The climate movement is often described as youthful. Media coverage certainly talks about it that way, and I regularly hear people talk about how children and teenagers are more environmentally aware. A lot of the high profile figures are young people, and school strikes have been some of the most iconic actions of recent years.
At the same time, every time I go to a climate march or event, it’s full of people older than I am. I noticed it again at Extinction Rebellion’s gathering at the weekend. Research shows little difference in concern about climate change across the generations.
Are we underestimating the contribution of older activists? I suspect so.
One organisation that’s redressing the balance is Third Act, which specifically works with people over sixty. They argue that there’s a whole demographic in America that has “life experience, skills and resources” in abundance, and they should throw their weight behind social movements.
This isn’t just a matter of opportunity, but of necessity. Many countries in the global North have aging populations, and the over-60s is the fastest-growing demographic in America. The biggest social problems will not be solved without their participation.
In mobilising older generations, Third Act are wary of taking control, and they explicitly want to play a supporting role. “We understand that our generations, taken as a whole, have helped create some of the troubles we now face,” they acknowledge. “We think we have important roles to play in dealing with those troubles—but we also know that one of our big and joyful jobs is to support younger people leading movements for environmental and social justice. They often ask for support, not direction, and that’s what we should provide.”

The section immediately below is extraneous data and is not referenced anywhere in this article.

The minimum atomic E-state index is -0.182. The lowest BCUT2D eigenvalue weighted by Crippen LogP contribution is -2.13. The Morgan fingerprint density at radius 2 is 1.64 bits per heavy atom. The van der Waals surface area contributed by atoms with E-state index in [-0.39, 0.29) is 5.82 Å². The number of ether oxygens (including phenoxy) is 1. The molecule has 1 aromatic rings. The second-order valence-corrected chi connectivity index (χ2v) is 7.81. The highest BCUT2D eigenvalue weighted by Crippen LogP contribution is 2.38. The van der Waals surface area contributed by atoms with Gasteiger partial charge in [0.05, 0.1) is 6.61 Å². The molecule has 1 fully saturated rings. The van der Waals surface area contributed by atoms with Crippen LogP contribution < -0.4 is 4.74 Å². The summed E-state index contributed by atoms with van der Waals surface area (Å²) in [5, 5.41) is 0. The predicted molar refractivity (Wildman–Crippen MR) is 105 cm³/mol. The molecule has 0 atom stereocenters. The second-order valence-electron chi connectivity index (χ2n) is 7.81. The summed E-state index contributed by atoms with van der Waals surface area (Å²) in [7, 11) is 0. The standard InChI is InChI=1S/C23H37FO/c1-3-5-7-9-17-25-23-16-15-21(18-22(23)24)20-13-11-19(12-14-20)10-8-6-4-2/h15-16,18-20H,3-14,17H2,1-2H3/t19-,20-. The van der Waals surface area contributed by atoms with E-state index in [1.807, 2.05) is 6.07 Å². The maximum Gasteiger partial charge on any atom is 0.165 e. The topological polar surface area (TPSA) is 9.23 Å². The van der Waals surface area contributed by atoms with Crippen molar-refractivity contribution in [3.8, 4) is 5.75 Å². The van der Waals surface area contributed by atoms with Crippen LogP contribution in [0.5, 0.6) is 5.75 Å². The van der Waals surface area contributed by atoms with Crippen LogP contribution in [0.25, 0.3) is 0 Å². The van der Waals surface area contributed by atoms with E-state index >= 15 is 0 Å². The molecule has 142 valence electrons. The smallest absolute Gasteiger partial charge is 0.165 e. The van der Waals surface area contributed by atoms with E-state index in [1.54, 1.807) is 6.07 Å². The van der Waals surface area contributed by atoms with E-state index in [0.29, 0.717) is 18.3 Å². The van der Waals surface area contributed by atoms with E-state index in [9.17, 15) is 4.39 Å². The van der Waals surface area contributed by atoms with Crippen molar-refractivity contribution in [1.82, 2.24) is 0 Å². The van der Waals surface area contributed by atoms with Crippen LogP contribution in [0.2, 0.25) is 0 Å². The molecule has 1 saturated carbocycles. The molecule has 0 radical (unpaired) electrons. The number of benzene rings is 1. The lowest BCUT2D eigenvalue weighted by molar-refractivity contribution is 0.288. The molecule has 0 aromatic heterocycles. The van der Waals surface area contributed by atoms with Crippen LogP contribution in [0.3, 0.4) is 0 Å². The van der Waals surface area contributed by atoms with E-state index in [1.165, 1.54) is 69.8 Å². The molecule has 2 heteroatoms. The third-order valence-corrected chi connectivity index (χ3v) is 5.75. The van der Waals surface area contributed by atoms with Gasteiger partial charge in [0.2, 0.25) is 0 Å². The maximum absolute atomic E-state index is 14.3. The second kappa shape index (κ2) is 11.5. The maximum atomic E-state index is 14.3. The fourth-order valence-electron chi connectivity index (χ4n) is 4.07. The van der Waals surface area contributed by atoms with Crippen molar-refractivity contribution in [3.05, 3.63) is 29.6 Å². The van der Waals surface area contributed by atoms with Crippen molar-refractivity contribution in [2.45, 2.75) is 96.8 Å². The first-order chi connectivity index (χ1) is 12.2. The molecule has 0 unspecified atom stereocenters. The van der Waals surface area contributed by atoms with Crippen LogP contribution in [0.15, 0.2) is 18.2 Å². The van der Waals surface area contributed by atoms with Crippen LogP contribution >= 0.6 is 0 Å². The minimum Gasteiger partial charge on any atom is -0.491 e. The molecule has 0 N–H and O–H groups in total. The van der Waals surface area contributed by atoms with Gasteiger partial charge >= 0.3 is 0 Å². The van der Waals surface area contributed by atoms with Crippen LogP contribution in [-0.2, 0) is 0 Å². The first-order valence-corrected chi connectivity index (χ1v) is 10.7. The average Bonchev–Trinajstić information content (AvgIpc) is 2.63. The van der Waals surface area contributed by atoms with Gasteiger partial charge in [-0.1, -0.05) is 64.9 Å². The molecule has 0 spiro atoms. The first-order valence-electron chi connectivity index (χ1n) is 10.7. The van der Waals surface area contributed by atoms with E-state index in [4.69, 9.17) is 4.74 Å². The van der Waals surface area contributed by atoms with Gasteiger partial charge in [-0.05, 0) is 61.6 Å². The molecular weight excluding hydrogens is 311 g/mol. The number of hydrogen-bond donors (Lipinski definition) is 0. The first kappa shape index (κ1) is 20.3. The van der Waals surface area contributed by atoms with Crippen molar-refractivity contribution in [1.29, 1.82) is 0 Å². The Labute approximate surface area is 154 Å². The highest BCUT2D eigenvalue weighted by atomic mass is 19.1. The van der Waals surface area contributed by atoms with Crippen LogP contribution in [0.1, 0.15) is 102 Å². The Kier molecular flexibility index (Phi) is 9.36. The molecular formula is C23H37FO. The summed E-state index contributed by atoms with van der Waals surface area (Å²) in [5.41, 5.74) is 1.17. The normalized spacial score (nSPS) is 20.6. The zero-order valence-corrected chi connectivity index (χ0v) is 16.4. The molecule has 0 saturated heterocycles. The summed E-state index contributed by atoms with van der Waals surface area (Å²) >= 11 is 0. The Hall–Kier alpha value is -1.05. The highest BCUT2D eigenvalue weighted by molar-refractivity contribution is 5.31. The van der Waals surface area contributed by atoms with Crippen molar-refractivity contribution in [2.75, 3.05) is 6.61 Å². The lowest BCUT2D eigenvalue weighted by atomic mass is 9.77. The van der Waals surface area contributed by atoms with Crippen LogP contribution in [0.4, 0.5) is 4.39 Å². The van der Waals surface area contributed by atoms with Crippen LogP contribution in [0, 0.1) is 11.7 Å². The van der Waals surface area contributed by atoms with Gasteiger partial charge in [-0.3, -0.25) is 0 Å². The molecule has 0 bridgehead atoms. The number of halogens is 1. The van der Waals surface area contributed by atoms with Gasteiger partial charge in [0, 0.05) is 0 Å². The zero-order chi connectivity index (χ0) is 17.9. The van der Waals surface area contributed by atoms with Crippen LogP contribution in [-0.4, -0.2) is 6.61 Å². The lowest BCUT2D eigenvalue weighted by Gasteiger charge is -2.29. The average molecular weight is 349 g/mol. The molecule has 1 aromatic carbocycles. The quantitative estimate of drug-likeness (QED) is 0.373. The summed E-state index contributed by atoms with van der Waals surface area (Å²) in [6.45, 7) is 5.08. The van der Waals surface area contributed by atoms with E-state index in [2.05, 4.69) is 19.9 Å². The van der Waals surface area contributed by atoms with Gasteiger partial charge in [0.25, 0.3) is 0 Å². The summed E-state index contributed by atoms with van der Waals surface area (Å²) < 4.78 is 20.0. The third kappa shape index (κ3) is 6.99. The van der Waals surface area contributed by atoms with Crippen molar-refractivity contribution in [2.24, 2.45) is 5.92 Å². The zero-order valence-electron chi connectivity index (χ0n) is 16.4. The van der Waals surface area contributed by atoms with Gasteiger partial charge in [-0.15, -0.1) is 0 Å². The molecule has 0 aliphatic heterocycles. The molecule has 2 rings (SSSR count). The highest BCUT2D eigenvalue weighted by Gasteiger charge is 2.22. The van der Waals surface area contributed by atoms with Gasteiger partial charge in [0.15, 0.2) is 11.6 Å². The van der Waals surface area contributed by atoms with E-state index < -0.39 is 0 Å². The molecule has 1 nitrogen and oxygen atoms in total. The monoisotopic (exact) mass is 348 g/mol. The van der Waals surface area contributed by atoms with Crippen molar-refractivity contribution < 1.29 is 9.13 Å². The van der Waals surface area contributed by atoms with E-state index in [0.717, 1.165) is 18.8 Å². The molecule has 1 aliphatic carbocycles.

Third Act is only a couple of years old, and so far it has focused on voting rights and on climate change. This is no surprise, as the organisation was founded by Bill McKibben, so often described as a ‘veteran’ environmentalist himself, and a founder of the influential 350.org. (More from McKibben next week, as I’m reading his latest book)
Third Act aren’t alone in this. Among the many community groups running pickets or stands at the current XR protest are the ‘grandparents and elders group‘. Lancashire’s Nanas Against Fracking were instrumental in quashing the Conservatives’ big plans for fracked gas. The US and Canada have something similar in the group Raging Grannies. There’s the Grey and Green Manifesto, and a number of local and national Grandparents for the Future chapters. None of these organisations have the reach of some of the climate movement’s youth-let organisations, but it would be a mistake to think that the climate challenge is being ignored by senior citizens.
In fact, older activists may have something particularly important to bring to the table. While research shows similar rates of concern over climate change, and willingness to act or make sacrifices, there is one notable area of difference: optimism.
Professor Bobby Duffy, author of Generations, has studied attitudes to the climate across generations. He points out that fatalism about the climate is more common among the young, the feeling that it’s all too late: “Older people are actually less likely than the young to feel that it’s pointless to act in environmentally conscious ways because it won’t make a difference. Parents and grandparents care deeply about the legacy they’re leaving for their children and grandchildren – not just their house or jewellery, but the state of the planet. If we want a greener future, we need to act together, uniting the generations, rather than trying to drive an imagined wedge between them.”